Things You Should Know About Finding a Job in France

Travelling to another country can be fascinating, but seeking a job in France is generally demanding for non-native French speakers. When it comes to job hunting in France, you’ll always be one step ahead of your opponents as long as you know French working culture. You can visit AmonAvis to read about some of the things you need to know about French culture.

Despite being Europe’s third- and world’s sixth-largest economies, France has a high unemployment rate and is one of the most visited countries, with more than 67 million.

However, there have been reports that the French government is considering setting up immigration control for specific industry sectors. As a result, migrants outside the EU/EFTA will no longer work in France without a work permit. So, if you are going to France for the first time for work or want to study there and you would love to have a side job, you need to have your permit.

Vacancies in the French labour market

The following jobs are a pretty exciting industry in France you can look for a job:

  • Professionals in the STEM fields (science, technology, engineering, and math)
  • Electricians
  • Vets
  • Professionals in the healthcare industry
  • Carpenters
  • Employees in the construction sector
  • Surveyors
  • Professionals in Information and Communications Technology
  • English Teachers

Numerous occupations are also available in tourism, retail, agriculture, and the healthcare industry. Also, in the finance sector, you can visit Finanzen to learn about France’s finance.

3 Things you should know when looking for a job in France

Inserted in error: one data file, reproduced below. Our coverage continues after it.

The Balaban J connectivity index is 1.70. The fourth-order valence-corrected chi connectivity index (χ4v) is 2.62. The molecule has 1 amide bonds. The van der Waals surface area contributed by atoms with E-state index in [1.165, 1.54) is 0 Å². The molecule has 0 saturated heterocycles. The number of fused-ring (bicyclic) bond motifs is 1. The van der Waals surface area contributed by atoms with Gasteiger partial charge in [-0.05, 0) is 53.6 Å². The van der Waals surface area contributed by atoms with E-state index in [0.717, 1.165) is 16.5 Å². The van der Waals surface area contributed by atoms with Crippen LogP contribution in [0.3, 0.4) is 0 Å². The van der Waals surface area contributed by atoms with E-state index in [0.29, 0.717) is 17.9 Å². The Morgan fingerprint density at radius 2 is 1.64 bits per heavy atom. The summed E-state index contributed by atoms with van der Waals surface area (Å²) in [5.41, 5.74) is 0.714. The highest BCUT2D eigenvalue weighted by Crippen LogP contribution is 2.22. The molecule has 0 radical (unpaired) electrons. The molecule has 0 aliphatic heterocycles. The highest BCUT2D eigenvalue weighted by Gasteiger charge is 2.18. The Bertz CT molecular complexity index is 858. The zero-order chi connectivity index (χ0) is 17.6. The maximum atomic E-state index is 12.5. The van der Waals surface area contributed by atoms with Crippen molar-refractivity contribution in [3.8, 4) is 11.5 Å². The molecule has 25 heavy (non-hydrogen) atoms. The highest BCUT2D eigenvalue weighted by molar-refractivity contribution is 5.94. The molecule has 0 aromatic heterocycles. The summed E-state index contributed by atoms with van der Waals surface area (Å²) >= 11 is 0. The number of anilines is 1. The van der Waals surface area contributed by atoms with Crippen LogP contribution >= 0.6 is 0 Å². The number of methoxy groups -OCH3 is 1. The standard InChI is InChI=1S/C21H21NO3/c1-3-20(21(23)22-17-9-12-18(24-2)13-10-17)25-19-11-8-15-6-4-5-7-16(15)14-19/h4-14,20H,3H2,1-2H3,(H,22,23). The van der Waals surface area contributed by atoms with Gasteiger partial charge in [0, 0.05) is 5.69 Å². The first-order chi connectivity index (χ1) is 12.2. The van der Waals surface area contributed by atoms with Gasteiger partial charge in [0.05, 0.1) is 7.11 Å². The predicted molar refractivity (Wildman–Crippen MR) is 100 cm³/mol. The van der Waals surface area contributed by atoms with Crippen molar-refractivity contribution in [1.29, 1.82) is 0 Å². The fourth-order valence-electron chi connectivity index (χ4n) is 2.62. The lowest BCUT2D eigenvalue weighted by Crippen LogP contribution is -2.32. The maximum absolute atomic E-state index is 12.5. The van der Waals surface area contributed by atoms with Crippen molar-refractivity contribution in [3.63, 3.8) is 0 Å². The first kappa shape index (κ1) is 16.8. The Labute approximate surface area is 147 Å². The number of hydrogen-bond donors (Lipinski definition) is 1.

1. Have your paperwork ready in advance

Be ready to have everything you need when you get your dream job before you start job-hunting. You should work within the limitations of the law for various reasons, from your safety to the consequences you could face if you didn’t.

  1. Choose the Right Job

Your purpose in going to France will determine what job is right for you. If it is for studies, you will probably need a flexible job that will not disturb your education, so in this case, you should go for a part-time job. And many part-time jobs in France will give you a lot of income. But if you are travelling to France to work there, you should learn how to speak French. It will help you when selecting the right job for you. Aside from personal preference, speaking French will always be a huge benefit because there are just a few careers available to foreigners.

  1. Have a proper CV

After selecting the right job, your CV and cover letter can be sent to the company either by email, online application form, or postal mail. Even if you’re looking for an English-speaking position, be prepared to provide these in both English and French. An A4-sized page is the maximum size for a junior position’s French CV. You’ll need to highlight your language skills, employment experience (in reverse chronological order), and educational accomplishments in this section. In your education or employment history, there should be no gaps that are not explained.

When writing your cover letter, focus on your most relevant experience to show why you’re a good fit for the job. Do not include your transcripts in your cover letter – if your application is successful, French companies will ask to see them in person!

The application process is rigorous after the first round. Interviews can last up to four hours, and you should be well-versed in French business terminology and the company’s culture before you go for the interview. Lastly, you should be prepared for a formal interview setting with the French.